The Isle of Islay. Situated off the west coast of Scotland, just north of Northern Ireland. Home to some of the finest whisky in the world and the destination for thousands of geese during the winter months. The birding ain't too shabby during the rest of the year either. The jewel in the crown is the elusive corncrake, a summer visitor that spends most of its time skulking in vegetation, teasing hopeful birders with its rasping call.
I visited Islay for the first time in May 2006 and was privileged enough to hear these amazing birds. Some three years on I was hopeful to go one better and catch a glimpse of one. I won't keep you in suspense - I didn't manage it, but I had a heck of a good time trying, and there were many brilliant moments along the way. So this is it - my account of a memorable week spent on the beautiful island of Islay, Queen of the Hebrides.
The Islay crew: Dave 'Leapy' Lyons, Dave 'Ivor' Thomas, Matt Bailey, Ray Scott, Brian York, Steve Jones, David Chalmers
On The Road Again - Friday 22 May 2009
Leaving Birmingham at around 6:45am, the first thing on my mind was spotting as many Eddie Stobarts as possible on the way up to Scotland. They came thick and fast, and by the time we reached the services at Tebay we already had an impressive tally. After a hearty breakfast we continued to Glasgow, notching many more on the way. Passing Loch Lomond, a stoat dashed across the road in front of us - an unexpected bonus, and only the second one I have seen if my memory serves me correctly.
We stopped at Inverary for lunch. It seemed only right for me to choose the Highland Burger from the menu. This consisted of a venison burger topped with haggis, and very nice it was too. There was one final Eddie Stobart on the roads that snake through the Mull of Kintyre - Meisha Reagen. In view of where we spotted it, Dave Lyons felt it could be some kind of mega-crippler of the Stobart world. That made me chuckle.
We reached Kennacraig in good time, allowing us the opportunity to scan the water. By the time we set sail, the year list was ticking over nicely. Gannet, eider and hooded crow had been spotted in and around Loch Fyne, and black guillemot and red-throated diver were present at Kennacraig, along with a fine trip bird in the shape of great northern diver. From the ferry we saw more divers, guillemots and presumed harbour porpoises. As we arrived at Port Askaig, a few shags and great black-backed gulls were noted.
Three shots of the great northern diver
Birding from the ferry
After a nightcap at the local hostelry, plus another back at our B&B in Bowmore, we turned in for the night.
Whisky Galore - Saturday 23 May 2009
Saturday was the Lagavulin open day. After getting our groceries in Bowmore, we drove to our home for the next week, Cairn Cottage near Port Ellen. We walked to the distillery and bagged more good birds on the way, including sedge warbler, house martin and common buzzard. Willow warblers and a single chiffchaff were heard, but remained out of sight.
Setting off for Lagavulin
We had a brilliant day at Lagavulin. The first oysters of the trip were consumed, much whisky was drunk and a tasting session in the warehouse with the legendary Iain MacArthur was both entertaining and informative.
A somewhat pissed Reg and Iain MacArthur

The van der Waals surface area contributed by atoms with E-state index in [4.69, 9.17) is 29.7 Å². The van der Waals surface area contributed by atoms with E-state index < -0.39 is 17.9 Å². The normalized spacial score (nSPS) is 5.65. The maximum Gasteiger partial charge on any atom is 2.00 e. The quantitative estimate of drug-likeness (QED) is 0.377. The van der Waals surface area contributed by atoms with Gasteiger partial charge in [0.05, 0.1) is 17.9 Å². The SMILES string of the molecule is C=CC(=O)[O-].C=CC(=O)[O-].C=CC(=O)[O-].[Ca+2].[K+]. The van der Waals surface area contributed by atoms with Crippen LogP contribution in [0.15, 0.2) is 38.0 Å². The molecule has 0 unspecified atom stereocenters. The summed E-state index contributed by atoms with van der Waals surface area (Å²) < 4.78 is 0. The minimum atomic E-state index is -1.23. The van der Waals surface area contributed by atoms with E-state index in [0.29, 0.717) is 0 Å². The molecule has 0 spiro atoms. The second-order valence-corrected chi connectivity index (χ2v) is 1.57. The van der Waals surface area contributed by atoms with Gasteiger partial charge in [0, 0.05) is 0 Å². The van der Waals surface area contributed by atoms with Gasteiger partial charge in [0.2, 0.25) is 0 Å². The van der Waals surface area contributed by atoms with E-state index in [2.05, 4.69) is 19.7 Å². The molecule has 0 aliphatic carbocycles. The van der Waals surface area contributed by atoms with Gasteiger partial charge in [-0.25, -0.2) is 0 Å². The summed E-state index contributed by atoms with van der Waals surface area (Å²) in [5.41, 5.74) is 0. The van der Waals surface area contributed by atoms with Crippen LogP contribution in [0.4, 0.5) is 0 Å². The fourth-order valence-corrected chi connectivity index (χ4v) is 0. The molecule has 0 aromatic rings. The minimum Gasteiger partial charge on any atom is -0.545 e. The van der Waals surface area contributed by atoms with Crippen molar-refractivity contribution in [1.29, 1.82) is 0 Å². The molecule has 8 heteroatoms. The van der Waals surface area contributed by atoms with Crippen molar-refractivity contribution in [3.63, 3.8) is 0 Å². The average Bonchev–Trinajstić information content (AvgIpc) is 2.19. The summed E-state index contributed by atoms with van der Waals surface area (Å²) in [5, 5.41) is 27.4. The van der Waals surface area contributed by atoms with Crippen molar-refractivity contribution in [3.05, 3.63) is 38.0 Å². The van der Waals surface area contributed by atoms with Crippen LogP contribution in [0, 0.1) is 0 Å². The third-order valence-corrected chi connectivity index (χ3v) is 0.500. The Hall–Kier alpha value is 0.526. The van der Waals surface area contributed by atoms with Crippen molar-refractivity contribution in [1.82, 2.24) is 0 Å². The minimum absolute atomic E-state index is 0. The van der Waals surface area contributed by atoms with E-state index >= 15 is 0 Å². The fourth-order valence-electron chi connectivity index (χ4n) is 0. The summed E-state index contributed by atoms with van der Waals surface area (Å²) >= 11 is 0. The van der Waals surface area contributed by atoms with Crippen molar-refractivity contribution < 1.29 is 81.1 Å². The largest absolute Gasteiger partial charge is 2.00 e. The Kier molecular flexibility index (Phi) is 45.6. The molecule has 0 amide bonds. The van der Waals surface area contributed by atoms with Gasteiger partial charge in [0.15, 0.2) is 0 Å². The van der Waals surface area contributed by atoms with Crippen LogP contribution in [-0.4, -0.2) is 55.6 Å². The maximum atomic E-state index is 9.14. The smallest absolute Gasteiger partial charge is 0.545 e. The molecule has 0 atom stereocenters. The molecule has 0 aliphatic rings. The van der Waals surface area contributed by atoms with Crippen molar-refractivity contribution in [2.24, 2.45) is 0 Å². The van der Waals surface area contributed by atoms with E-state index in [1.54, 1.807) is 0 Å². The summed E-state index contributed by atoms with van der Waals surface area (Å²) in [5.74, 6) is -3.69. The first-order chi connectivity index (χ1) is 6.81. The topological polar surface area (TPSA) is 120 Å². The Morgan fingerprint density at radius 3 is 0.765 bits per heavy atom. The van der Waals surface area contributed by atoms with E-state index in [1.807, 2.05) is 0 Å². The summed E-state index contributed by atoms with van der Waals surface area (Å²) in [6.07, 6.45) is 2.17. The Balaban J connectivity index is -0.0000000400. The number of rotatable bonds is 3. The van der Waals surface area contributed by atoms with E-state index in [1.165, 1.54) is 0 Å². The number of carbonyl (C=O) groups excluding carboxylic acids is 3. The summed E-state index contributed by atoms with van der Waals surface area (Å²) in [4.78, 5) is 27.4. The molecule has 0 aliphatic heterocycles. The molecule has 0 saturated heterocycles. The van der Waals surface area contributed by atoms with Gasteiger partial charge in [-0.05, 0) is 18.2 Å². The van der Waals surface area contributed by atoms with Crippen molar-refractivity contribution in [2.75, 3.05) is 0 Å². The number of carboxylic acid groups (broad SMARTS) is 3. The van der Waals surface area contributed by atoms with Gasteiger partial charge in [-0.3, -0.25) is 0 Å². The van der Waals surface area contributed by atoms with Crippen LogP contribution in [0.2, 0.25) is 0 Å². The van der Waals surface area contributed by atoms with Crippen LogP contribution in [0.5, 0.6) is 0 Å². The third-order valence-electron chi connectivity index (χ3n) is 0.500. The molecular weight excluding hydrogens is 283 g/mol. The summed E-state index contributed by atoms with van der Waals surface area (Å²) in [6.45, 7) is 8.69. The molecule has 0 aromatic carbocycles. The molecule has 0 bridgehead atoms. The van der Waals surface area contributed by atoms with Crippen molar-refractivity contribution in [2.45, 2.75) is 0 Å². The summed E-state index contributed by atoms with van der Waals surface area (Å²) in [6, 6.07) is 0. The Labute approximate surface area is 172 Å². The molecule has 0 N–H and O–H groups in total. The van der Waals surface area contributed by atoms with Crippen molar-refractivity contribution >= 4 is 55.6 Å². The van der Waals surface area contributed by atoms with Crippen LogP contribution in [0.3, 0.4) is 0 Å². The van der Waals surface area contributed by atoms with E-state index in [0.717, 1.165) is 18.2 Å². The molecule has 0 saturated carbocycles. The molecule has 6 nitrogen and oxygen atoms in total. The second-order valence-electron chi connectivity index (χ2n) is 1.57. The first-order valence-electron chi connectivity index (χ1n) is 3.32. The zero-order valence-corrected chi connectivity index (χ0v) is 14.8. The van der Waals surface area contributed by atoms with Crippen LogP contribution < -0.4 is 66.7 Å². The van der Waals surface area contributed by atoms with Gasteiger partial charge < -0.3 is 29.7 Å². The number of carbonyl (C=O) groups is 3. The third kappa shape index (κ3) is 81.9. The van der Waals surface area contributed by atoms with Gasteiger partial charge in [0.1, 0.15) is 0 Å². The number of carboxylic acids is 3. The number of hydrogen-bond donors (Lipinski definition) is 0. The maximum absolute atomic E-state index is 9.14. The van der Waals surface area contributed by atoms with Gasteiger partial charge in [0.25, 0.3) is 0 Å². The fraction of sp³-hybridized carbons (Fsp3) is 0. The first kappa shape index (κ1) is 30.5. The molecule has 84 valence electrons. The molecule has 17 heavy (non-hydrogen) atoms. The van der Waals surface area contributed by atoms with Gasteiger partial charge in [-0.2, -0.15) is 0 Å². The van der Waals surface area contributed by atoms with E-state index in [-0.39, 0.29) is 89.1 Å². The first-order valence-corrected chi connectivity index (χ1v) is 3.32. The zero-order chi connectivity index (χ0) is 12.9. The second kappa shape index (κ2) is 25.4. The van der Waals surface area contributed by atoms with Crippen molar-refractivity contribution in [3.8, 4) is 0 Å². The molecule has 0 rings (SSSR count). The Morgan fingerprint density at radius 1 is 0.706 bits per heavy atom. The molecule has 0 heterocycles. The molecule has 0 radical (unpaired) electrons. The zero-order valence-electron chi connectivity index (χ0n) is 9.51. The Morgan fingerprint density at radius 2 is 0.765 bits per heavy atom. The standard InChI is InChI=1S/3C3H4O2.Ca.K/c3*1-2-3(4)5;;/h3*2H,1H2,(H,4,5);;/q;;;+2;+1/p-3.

Staggering back along the lanes, my Dad and I were offered a lift back to Port Ellen from a Frenchman who looked a little like Liam Connor from Coronation Street. We duly accepted, and whizzed past the others, cheering and waving as we did so. Alighting at Port Ellen we began the short walk back to the cottage, and laughed when the others came whizzing past, having blagged a lift of their own from German couple Stefan and Ursula, who we bumped into several times during the week.
We were now joined by the eighth member of our party, David Chalmers, whose plane had finally been allowed to leave the mainland some six hours later than planned. Despite being pretty well tanked-up already we were soon on the gin and tonics, and we polished off a few bottles of red wine with our pizza that evening. I think we also had another few malts later on, though it's difficult to recall. One thing was certain - if we continued at this pace, we would be lucky to return to the mainland with our livers intact!
Fins Are Looking Up! - Sunday 24 May 2009
Brian and I had a walk along the lanes near Cairn Cottage on Sunday morning. This was really productive, with spotted flycatcher, hooded crows, whitethroat, linnet, wheatear, lesser redpoll and stonechat all seen. Also, a huge caterpillar, which I always find enjoyable. From the conservatory that morning we also had razorbill and another great northern diver.
After breakfast everybody headed for Loch Gruinart - home to the elusive corncrake. We heard corncrake in approximately the same area as three years ago, but knew that trying to spot it was going to be nigh impossible - even when Matt decided to take a wander through the vegetation. A spell in the hide added several birds to the trip list, including a distant male hen harrier.
Matt seeks the elusive corncrake
Green-veined white at Loch Gruinart
After a few hours at the Bruichladdich distillery we went back to the cottage. I was flaked, so I had a nap on my bed, but was woken to be told that there was a pod of bottlenose dolphins in the bay. They hung around for the next hour or two, but I was unable to get any really good pictures, just a few record shots. Amazing stuff! A black-throated diver was also present.
Record shots of the dolphins
The black-throated diver
That evening saw Brian, my Dad and I take an evening stroll up the lane. We were surprised to hear a corncrake calling from one of the fields near the cottage, and resolved to have a stab at it one morning. More about that and other adventures in the second instalment ...